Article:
Lawson-Muhammad said she’s been in total disbelief since learning last week that Tanella from her hearing might be the same Tanella who was charged with killing a black man seventeen years ago. The possibility was first brought to her attention by Scully, of Building One America, who started searching online for more background on the commissioners after reading their recommendation to suspend her for six months. “To know that one of the people sitting there could have been involved in something like that and not recused himself just makes no sense at all,” Lawson-Muhammad said. “And this is an ethics board, so they should know about recusing. We have people on our [school] board who recuse themselves for miniscule things, and this isn’t miniscule at all.”

At her hearing, staring at an almost entirely white male panel, Lawson-Muhammad explained that contrary to Fields’s accusation, she was not trying to use her privilege to get out of a traffic ticket and was rather trying to convey to the white officer that she was not a threat.

“I needed to credentialize myself for him, so that he knew I was not some dangerous black woman, and nothing would happen, bad,” she told the commissioners. “It was about a bad outcome, not a ticket — about some dangerous, violent outcome. Me wanting to ensure that he knew that I was a good person.”  She also denied she invoked Sheena Collum’s name as a way to intimidate Officer Horst or use her privilege as a school board member; rather, Collum was someone who came to her mind as someone concerned with the well-being of the community. “Because I had anxiety, and that was a bad interaction for me, and that was what came out of my mouth,” she said. “I did not pick up the phone. I did not call her. But my instinct was, I want to talk to her because I don’t like how this feels.”

Lawson-Muhammad also said the officer’s tattoo of a skull on his arm made her nervous, and that recent incidents she had observed personally and seen on the news and social media involving black people and the police were fresh on her mind, including one that involved the son of a good friend of her’s and the South Orange Police Chief whom she later called a “skinhead.” She apologized for her behavior and said she wasn’t proud of it. “My reaction was something that I would never have wanted anyone to see and my own [child] had to see in the car,” she had said. “When [my child] came home, [my child] said mommy you were not nice to that officer, you owe him an apology. And I knew that.”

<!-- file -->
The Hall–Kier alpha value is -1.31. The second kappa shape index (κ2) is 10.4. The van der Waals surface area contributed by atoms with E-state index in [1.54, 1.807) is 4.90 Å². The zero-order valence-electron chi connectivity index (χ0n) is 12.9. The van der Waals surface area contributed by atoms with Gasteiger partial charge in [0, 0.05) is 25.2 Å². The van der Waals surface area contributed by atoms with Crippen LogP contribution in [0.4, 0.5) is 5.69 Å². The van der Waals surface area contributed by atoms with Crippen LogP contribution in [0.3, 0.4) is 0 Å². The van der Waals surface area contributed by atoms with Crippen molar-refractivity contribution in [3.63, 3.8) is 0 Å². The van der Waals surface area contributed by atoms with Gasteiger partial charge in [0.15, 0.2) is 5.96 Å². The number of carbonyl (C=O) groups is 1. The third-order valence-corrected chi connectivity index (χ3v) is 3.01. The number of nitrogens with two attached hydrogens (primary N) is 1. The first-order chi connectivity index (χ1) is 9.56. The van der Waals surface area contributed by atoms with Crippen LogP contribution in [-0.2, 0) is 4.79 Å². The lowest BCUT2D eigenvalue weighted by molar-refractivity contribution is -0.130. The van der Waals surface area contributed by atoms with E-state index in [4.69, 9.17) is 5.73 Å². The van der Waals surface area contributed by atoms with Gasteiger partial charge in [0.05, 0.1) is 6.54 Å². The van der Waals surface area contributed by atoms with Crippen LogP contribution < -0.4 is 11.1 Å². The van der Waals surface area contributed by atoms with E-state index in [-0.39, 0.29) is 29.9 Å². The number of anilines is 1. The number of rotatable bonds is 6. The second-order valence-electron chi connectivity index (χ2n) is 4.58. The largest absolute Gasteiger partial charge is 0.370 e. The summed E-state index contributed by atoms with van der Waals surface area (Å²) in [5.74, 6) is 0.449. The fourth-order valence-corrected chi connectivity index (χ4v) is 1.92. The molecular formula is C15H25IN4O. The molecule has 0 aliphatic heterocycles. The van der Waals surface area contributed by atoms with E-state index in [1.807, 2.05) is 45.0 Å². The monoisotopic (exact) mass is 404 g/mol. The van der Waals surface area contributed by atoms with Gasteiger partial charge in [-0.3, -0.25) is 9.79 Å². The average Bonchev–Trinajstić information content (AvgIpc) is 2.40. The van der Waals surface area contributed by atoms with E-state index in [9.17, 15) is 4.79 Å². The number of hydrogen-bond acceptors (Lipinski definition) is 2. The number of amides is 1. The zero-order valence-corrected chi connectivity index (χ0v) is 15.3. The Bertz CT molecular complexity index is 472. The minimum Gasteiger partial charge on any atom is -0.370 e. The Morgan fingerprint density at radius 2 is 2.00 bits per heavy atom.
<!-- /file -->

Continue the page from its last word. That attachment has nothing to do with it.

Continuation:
The ethics commission, however, did not believe Lawson-Muhammad’s testimony about her state of mind and motivations. “Based on its review of the testimonial and documentary evidence, the Commission does not find Respondent’s testimony about why she immediately identified herself as a Board member (i.e., safety concerns) to be credible or convincing,” their opinion read.

The commission insisted that Lawson-Muhammad was trying to “leverage her position” to get out of a court summons, and that she mentioned Sheena Collum’s name in order to “impress upon the police officer that she knew and had a relationship with the Village President.”

The commission went further in chastising Lawson-Muhammad for her “offensive and inappropriate language” and her “verbal abuse” and said it could have given the impression that she or the school board “is biased and/or not impartial.” And while she met with Chief Officer Kroll in person and issued a public apology that praised Officer Horst for his patience during their interaction, the Commission criticized her for never “personally apologizing” to Horst.

The School Ethics Commission sent its recommendation for a six-month suspension to the governor’s office, and the findings or recommended penalty can be appealed. Murphy’s office did not respond to questions on the commission’s proposed suspension, or on whether Tanella should have recused himself.

So far, the South Orange-Maplewood Board of Education has not issued any statement on the recommendation, and Board President Annemarie Maini told The Intercept she does not have any authority to speak on behalf of the board on any matter. “Our by-laws do not empower the president to speak on behalf of the majority of the board, and in the past we have been unable to gain unanimity on statements,” she said. Village President Collum and Chief Officer Kroll also did not return requests for comment.

Fields cheered the School Ethics Commission’s decision. “We absolutely applaud it,” he said. “I brought that complaint because she was in the wrong, and I think they saw the truth and agreed that she violated the state’s ethics laws and that none of her defenses for her behavior were credible.”

Lawson-Muhammad said she definitely plans to fight the decision. “It’s just wrong and sets bad precedent,” she said. “It erases reality for me as a black woman and to have people that are like ‘I don’t believe you’ is just completely unacceptable.”